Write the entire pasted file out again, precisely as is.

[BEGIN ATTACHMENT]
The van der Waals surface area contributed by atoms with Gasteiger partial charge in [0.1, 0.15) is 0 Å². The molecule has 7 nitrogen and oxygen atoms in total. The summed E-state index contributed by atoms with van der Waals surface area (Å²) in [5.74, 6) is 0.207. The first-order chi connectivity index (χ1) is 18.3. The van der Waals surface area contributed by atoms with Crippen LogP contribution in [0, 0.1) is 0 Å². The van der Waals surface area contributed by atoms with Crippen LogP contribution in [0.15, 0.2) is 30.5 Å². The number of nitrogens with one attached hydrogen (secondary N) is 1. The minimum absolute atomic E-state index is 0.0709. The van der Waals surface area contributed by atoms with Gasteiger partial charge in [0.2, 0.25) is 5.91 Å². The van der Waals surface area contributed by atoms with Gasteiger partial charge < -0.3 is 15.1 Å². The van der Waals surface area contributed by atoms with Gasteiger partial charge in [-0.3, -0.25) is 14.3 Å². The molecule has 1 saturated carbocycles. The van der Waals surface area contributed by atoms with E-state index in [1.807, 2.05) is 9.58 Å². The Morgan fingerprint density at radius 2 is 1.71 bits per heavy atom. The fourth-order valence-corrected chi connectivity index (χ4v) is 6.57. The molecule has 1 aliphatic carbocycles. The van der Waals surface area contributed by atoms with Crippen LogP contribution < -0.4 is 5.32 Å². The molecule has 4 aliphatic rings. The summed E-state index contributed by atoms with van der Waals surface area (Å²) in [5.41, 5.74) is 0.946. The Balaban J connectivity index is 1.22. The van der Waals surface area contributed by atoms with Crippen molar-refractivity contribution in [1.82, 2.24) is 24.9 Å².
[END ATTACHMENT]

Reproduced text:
The van der Waals surface area contributed by atoms with Gasteiger partial charge in [0.1, 0.15) is 0 Å². The molecule has 7 nitrogen and oxygen atoms in total. The summed E-state index contributed by atoms with van der Waals surface area (Å²) in [5.74, 6) is 0.207. The first-order chi connectivity index (χ1) is 18.3. The van der Waals surface area contributed by atoms with Crippen LogP contribution in [0, 0.1) is 0 Å². The van der Waals surface area contributed by atoms with Crippen LogP contribution in [0.15, 0.2) is 30.5 Å². The number of nitrogens with one attached hydrogen (secondary N) is 1. The minimum absolute atomic E-state index is 0.0709. The van der Waals surface area contributed by atoms with Gasteiger partial charge in [0.2, 0.25) is 5.91 Å². The van der Waals surface area contributed by atoms with Gasteiger partial charge < -0.3 is 15.1 Å². The van der Waals surface area contributed by atoms with Gasteiger partial charge in [-0.3, -0.25) is 14.3 Å². The molecule has 1 saturated carbocycles. The van der Waals surface area contributed by atoms with E-state index in [1.807, 2.05) is 9.58 Å². The Morgan fingerprint density at radius 2 is 1.71 bits per heavy atom. The fourth-order valence-corrected chi connectivity index (χ4v) is 6.57. The molecule has 1 aliphatic carbocycles. The van der Waals surface area contributed by atoms with Crippen LogP contribution < -0.4 is 5.32 Å². The molecule has 4 aliphatic rings. The summed E-state index contributed by atoms with van der Waals surface area (Å²) in [5.41, 5.74) is 0.946. The Balaban J connectivity index is 1.22. The van der Waals surface area contributed by atoms with Crippen molar-refractivity contribution in [1.82, 2.24) is 24.9 Å².